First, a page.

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Integrating Wall Street 

Despite continued exclusionary practices, Black Americans slowly but surely made their way into the workforce after the Civil War.

With continued persistence and perseverance, they earned greater opportunities to advance professionally as the years progressed. In 1972, Vernon Johnson became the first Black person to sit on a corporate board in the United States.

As a result of his presence, he opened the door for Johnson Products, the first Black-owned business, to be listed on the American stock exchange.

From TV Networks, to CEOs, Black professionals continue to find new ways to shine, even though Corporate America still struggles to fully integrate.

In this episode of Black History In Two Minutes or So hosted by Henry Louis Gates Jr. — with additional commentary from Vernon Johnson, Civil Rights Activist, Robert L. Johnson, an entrepreneur, and Michelle Alexander, a civil rights lawyer and author, we celebrate the journey of Black professionals to enter the stock exchange as they elevated Black access, brands, and opportunities.


Johnson Products: First Black-Owned Company To Be Traded On The American Stock Exchange

Founded in 1954 by husband and wife team, George and Joan Johnson, Johnson Products was the first African American owned company to be publicly traded in the United States.   Headquartered in Chicago, IL, the company manufactured and distributed cosmetic and hair care products.

The Johnsons reportedly started the company with a $250 business loan.  George Johnson was initially denied at one bank branch because bankers thought his idea would not be profitable.  So he reportedly went to another branch and told them that he wanted to take his family on vacation.  This time, the loan was approved.  The Johnsons created and packaged the products in their basement before opening a production plant in Chicago during the1960’s.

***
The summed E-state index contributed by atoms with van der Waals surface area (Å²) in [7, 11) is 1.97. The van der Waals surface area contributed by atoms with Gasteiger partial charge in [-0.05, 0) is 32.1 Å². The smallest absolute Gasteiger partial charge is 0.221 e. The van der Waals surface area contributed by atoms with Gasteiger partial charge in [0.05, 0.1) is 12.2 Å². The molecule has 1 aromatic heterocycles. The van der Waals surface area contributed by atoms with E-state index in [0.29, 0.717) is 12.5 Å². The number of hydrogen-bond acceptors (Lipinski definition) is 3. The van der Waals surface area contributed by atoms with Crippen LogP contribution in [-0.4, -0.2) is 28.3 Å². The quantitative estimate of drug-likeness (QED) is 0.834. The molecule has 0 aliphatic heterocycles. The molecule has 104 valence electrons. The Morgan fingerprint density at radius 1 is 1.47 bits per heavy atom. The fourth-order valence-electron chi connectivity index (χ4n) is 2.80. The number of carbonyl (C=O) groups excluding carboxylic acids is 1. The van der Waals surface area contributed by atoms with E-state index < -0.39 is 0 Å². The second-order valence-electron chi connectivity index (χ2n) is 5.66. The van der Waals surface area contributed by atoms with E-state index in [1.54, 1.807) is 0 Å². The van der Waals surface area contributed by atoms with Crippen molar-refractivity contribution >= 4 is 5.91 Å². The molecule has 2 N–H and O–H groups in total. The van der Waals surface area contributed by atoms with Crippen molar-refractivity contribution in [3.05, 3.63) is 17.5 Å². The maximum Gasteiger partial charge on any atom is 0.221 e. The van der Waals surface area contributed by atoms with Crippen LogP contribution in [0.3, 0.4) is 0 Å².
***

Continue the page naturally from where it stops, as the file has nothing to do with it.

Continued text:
The Johnsons recognized the buying power of the black community when other companies did not. Their marketing products and marketing strategies targeted black consumers directly. The first product launched by the company was Ultra Wave, a hair relaxer for men. Marketing directed specifically towards men was a strategic move because most hair products at the time were marketed to women.

Following Ultra Wave, Afro Sheen hair spray was released. The timing of Afro Sheen’s release was perfect as many black consumers were embracing their natural hair by wearing afros. Competition from larger companies was fierce.  Johnson Products also had to deal with the change in hairstyles that also affected product sales.  One way that Johnson products stood out with black consumers was due to their sponsorship of the popular Soul Train TV show, which was hosted by Don Cornelius.   The company also supported other philanthropic organizations that benefited urban communities.

The Johnson’s son Eric eventually assumed leadership of the company.  Eric Johnson led the company until 1993 when it was sold to Ivax Corporation.  Johnson Products received criticism because the Ivax Corporation was not a black-owned company.  In March 2009, a group of African-American investment firms purchased the company, reestablishing its position as a black-owned company.   Joan Johnson passed away in 2019. She was 89 years old.  George Johnson resides in Chicago.


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